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Recycling reform jeopardised by inadequate funding and unrealistic deadlines

Published: 9 May 2024

Funding shortfalls and unrealistic timelines could jeopardise the Government’s Simpler Recycling reforms, the District Councils’ Network (DCN) has warned.

The latest concerns were expressed after Defra today published its implementation timeline for the reforms in its response to the Simpler Recycling consultation.

DCN’s 169 member councils have repeatedly said that while we support moves to make the waste system more sustainable, unless the measures are fully funded by the Government, already financially stretched councils will have no choice but to cut back on other services.

A typical investment of nearly £1m in new waste vehicles is required by each council to cope with the additional collections required by the Government’s plans. However, the funding package announced by Defra doesn’t reflect current market prices or the inevitable cost increases that will occur when hundreds of councils seek to procure new vehicles simultaneously.

Breckland Council in Norfolk was told in an independent assessment that it faced a £640k bill in vehicle costs above that that will be funded by the Government. Meanwhile, a partnership of five district councils in Suffolk faces a shortfall of £2.13m for its required vehicles.

Promised Government funding also stops short of covering the extra waste depot space required by many councils. A DCN survey indicates that the median cost of depot expansion is £1.5m per council, with some councils anticipating bills as high as £15m.

Cllr Sam Chapman-Allen, Chairman of the District Councils’ Network, said: “District councils are fully committed to delivering a waste system which is more effective and will be supported by our residents but the Government’s failure to provide adequate funding and realistic timelines risks making the Simpler Recycling reforms unviable.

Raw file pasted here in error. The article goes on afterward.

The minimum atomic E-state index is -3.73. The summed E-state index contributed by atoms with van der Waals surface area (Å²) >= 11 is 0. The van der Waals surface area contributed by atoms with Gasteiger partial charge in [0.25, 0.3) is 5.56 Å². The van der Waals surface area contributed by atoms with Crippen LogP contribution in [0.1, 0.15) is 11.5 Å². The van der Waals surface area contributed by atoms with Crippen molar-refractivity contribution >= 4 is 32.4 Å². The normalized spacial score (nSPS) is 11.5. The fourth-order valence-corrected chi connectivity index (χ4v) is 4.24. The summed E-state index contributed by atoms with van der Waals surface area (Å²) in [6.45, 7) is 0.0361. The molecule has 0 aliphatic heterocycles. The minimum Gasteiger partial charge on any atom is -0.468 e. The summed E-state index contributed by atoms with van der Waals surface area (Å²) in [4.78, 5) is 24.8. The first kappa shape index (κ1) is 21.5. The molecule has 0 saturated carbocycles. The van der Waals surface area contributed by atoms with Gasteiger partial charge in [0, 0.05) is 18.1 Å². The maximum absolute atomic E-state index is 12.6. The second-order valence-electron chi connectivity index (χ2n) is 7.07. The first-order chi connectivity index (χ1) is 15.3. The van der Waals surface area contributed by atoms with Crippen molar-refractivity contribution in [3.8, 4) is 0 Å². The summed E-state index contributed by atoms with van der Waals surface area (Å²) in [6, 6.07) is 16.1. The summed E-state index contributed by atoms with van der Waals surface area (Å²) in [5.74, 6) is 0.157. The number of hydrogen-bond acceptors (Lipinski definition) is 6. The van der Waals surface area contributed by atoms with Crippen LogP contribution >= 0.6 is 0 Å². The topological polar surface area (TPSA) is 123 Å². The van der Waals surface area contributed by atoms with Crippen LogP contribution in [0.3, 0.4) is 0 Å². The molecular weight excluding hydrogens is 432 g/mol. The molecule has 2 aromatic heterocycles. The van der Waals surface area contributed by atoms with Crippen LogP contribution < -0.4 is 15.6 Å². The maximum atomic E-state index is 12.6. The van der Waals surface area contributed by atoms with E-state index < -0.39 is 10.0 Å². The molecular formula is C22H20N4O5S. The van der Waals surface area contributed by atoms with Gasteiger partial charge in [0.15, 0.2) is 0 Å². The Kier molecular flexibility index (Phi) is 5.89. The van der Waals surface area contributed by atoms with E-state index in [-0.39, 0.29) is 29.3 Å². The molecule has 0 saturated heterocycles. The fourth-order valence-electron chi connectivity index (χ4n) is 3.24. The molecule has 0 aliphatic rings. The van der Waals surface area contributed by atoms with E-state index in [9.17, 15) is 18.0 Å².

“The failure to follow the longstanding doctrine that new burdens imposed on councils will be fully funded by the Government means that already financially-stretched authorities are effectively being told to eat into scant resources desperately required for other services. These other services will inevitably be impacted.

“It is unacceptable that we are expected to overhaul our waste collection systems for households within a mere 20 months, and those for businesses within 10 months. The rule of supply and demand shows the dangers of every council being forced to procure new lorry fleets simultaneously – a longer timeline would help us ensure maximum value, both for councils and, most importantly, taxpayers.

“We are pleased that the Government has listened to the voices of our member councils by allowing councils local discretion to fit waste streams together, minimising each household’s number of bins which would otherwise been as high as seven.

“However, we are concerned that the Government is insisting that residual waste should be collected at least once every fortnight. This one-size-fits-all, top-down approach fails to recognise that councils are elected sovereign bodies, which deliver waste services reflecting the unique challenges and needs of our local areas. It also fails to recognise that the priority should be to reduce waste levels overall and to increase recycling.

“It is crucial that the Government recognises the true costs and time required to successfully implement these reforms, respects the autonomy of district councils, and provides the necessary support to ensure their success without compromising the wellbeing of our communities. We are keen to speak more with ministers about how we can work together to ensure the success of Simpler Recycling.”

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